1. Cedars-Sinai might have been able to complete enrollment very quickly and may already be well underway in “Phase 2” of the Healight trial, executing on a similar timeline to the initial phase and might be in the final stages of full data acquisition now; or

2. Healight was deployed by Cedars-Sinai on a “compassionate use” basis during the recent COVID-19 surge in L.A. from December through March, possibly in lieu or in advance of a formal Phase 2 trial; or

3. Cedars-Sinai resources were stretched too thin during the recent surge to do any further Healight trials until the extreme conditions could abate.

In any case, what is unknown is whether the pre-print findings from Cedars-Sinai are enough to secure an EUA from the FDA for widespread use in other critically ill Covid-19 patients. We do know that even if there is an EUA, Cedars-Sinai will need to perform separate trials for other endpoint applications (such as Ventilator-Associated Pneumonia) prior to commercialization for those other applications. We also don’t know how many Healight platform devices have been produced and are available for deployment, or if modifications are required before further usage.

Current and Future Valuation

Truly rough estimates for the price of the Healight base device start at around $100k (based on other state-of-the-art medical devices), while the catheters (it is unclear if they are single-use or reusable) may sell for anywhere from $10k to over 25k. Please note though that these “guess-timates” are thumb-in-the-air and for illustrative purposes only but let’s use those numbers to re-visit some simple but straightforward math I wrote about in an earlier article. There are currently between 250–300k VAP cases in the U.S. per year. There are 6,150 hospitals across America. If Healight were to prove successful, you could envision every hospital having at least one Healight device but possibly more, perhaps 5–10. That would be a multi-billion-dollar market opportunity just in the U.S. alone. Then there is the global market to consider!

In his recent PR, CEO Disbrow provided this assessment of the latent opportunity:

“There may be additional anti-infective applications for Healight beyond COVID-19, so having this initial proof of concept data gives us a great deal of enthusiasm for the potential of this investigational device.”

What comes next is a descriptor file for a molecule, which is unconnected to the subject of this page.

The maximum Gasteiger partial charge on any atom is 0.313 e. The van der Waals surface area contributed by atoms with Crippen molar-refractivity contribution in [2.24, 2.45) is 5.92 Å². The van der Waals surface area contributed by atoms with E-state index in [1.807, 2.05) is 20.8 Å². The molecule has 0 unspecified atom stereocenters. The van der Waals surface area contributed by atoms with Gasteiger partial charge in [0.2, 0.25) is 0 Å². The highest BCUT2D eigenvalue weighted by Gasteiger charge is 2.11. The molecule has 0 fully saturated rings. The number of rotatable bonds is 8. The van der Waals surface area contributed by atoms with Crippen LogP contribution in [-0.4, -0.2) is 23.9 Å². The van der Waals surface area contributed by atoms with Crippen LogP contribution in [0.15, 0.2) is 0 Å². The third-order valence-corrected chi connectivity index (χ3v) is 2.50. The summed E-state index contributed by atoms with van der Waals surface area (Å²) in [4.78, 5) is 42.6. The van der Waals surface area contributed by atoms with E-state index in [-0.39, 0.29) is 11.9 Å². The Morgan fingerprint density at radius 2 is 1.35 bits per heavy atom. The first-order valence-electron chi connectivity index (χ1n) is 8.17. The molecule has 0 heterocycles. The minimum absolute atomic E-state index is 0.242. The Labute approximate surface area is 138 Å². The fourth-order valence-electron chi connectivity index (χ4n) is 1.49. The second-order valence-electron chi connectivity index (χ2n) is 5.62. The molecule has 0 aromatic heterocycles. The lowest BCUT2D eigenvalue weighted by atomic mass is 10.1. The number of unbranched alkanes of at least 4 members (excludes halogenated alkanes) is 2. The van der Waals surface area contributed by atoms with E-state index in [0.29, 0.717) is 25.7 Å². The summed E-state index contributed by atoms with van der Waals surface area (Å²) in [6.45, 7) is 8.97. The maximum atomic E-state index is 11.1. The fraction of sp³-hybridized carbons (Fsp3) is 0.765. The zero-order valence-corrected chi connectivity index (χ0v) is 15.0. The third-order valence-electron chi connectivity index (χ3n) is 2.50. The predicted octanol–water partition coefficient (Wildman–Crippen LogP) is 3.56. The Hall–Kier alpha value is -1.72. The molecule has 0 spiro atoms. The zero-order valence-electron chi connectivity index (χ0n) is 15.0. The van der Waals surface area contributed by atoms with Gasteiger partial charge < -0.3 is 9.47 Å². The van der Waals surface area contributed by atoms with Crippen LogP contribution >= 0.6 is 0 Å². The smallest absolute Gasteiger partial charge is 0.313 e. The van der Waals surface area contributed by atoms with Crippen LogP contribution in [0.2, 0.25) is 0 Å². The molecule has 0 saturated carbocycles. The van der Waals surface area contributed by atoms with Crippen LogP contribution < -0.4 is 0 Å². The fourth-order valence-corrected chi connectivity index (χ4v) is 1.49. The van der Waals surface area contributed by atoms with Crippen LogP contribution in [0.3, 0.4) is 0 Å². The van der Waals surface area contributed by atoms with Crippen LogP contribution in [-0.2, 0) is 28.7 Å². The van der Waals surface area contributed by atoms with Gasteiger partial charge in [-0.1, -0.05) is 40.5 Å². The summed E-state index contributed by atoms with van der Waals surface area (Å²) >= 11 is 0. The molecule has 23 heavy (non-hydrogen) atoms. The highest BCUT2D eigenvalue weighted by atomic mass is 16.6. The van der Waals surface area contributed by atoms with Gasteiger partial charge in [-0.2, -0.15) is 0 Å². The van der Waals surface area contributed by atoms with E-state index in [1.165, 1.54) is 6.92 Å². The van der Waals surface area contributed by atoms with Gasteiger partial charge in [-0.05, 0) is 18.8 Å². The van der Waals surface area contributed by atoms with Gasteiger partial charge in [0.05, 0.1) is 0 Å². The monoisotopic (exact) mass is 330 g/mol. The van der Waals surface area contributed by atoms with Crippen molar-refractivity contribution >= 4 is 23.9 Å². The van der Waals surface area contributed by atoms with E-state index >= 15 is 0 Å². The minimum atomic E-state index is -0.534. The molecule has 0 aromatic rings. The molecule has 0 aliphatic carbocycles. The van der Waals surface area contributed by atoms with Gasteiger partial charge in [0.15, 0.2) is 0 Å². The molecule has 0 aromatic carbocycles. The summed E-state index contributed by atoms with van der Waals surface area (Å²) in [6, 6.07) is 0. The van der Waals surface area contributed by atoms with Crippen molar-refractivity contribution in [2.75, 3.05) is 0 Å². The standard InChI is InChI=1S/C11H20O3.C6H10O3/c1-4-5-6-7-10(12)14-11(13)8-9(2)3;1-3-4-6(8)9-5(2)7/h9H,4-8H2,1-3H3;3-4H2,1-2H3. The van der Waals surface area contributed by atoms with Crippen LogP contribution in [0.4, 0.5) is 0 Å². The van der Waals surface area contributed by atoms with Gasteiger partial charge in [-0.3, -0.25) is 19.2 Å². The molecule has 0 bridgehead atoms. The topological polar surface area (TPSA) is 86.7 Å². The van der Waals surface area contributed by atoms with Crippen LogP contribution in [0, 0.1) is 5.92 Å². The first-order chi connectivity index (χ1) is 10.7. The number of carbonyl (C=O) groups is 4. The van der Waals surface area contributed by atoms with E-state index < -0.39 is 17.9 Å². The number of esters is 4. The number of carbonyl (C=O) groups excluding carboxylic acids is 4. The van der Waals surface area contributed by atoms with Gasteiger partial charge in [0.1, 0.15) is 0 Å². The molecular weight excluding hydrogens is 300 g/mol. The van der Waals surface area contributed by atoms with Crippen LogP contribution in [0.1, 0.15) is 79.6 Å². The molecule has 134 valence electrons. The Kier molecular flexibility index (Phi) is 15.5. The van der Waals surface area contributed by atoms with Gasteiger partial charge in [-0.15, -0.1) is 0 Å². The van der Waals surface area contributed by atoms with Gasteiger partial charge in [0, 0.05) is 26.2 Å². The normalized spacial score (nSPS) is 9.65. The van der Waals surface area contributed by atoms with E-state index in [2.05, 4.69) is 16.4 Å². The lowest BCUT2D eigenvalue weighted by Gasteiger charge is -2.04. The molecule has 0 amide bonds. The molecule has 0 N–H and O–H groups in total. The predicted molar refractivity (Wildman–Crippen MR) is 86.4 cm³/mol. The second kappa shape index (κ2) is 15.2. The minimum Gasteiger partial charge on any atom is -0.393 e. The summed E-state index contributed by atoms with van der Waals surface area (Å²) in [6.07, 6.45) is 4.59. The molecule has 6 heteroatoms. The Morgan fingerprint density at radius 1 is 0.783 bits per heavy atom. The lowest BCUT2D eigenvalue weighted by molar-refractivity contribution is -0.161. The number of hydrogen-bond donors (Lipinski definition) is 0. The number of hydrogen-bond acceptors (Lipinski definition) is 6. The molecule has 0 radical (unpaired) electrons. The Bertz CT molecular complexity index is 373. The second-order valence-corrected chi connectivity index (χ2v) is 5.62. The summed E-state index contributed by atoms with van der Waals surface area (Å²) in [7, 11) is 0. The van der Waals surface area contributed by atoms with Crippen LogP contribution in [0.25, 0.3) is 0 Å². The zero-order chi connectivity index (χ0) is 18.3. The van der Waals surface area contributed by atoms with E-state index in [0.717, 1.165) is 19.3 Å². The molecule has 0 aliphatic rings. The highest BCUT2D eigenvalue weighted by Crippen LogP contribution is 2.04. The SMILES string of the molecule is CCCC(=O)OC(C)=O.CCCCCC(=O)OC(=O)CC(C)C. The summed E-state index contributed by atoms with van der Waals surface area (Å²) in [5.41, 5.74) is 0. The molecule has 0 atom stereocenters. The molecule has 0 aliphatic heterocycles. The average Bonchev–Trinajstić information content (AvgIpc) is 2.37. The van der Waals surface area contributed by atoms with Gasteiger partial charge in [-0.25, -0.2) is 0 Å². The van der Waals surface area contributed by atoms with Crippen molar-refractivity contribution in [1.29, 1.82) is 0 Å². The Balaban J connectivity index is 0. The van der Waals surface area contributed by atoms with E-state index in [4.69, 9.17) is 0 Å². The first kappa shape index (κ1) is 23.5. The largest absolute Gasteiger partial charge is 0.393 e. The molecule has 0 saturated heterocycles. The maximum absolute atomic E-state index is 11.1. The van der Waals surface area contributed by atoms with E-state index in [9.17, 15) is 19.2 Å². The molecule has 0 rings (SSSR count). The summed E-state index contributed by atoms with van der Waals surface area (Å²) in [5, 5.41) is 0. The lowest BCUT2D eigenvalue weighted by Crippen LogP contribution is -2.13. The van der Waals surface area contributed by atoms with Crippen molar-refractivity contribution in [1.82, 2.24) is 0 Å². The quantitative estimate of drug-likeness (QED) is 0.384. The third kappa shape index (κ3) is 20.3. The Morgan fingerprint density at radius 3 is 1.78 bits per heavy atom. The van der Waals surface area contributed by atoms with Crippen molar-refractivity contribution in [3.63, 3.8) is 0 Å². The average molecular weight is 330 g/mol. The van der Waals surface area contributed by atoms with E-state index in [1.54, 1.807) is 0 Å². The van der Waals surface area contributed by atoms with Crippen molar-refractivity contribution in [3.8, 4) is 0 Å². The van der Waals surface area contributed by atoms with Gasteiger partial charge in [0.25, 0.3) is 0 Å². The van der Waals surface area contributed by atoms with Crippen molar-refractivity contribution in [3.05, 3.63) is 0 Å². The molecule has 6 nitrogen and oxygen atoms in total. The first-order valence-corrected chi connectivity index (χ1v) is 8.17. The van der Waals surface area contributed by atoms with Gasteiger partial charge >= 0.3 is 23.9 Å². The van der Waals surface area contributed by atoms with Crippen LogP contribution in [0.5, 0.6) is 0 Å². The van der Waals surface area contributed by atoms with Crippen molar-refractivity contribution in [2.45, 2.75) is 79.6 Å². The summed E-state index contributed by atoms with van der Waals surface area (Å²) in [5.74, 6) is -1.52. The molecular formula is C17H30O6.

The possible markets are incredibly lucrative when you think about patients that have chronic infections, chronic rhinosinusitis, chronic bacterial infections, and chronic bronchitis, to name a few. These are patients who typically run the gamut with respect to the number of antibiotic courses that they’ve already undergone. There is also the daily cost of an Intensive Care Unit (ICU) patient. The ability to add something as effective as Healight to reduce viral and bacterial load, and potentially improve outcomes to the point of minimizing the number of days within the ICU (i.e. getting patients discharged faster) could save the healthcare system a lot of effort and cost. The value proposition there is enormous for what is currently a very expensive, resource-intensive in-patient treatment. There is also currently a huge number of patients with severe respiratory illnesses that show up at emergency rooms, many more than end up in the ICU, so that market opportunity gets even larger.

According to The 2019 National and State Healthcare-Associated Infections Progress Report,

“Healthcare-associated infections (HAIs) are complications of healthcare and linked with high morbidity and mortality. Each year, about 1 in 25 U.S. hospital patients are diagnosed with at least one infection related to hospital care alone; additional infections occur in other healthcare settings. Many HAIs are caused by the most urgent and serious antibiotic-resistant (AR) bacteria and may lead to sepsis or death. CDC uses data for action to prevent infections, improve antibiotic use, and protect patients.”

If Healight can be effective in treating any or all the top HAIs it will become a truly revolutionary invention used in every hospital setting and live up to its billing as a “moonshot”. Aytu has a “first-mover advantage” with this technology, indirect patent protections, and the additional benefit of human trial regulatory requirements for approval that any competing device will need to overcome. Talk about a deep “moat”!

As you can imagine on such huge news as the promising trial findings, the Aytu share price must have shot through the roof in this hyper-charged market, especially given the low 18 million share float (after the reverse split in December). Well, not exactly. The Aytu share price initially had a big spike when the PR hit the airwaves but despite a promising surge of volume, the market makers quickly drove the price back down the next day to the depressed / suppressed value it hovers at currently.

Source: Seeking Alpha

The one-month chart illustrates the ongoing frustration felt by many shareholders in a stock that seems to be fully controlled by certain stakeholders who appear to be in no hurry to have it truly reflect its fair value. The current Aytu market cap of around $140 million just barely accounts for the annual revenue run rate of $55–60 million of the company on a stand-alone basis, along with its $62 million cash-on-hand. With a Y-o-Y annual revenue growth rate of almost 500%, you would reasonably expect more future value priced into the shares, and that’s without any consideration for the revenue opportunities from Healight.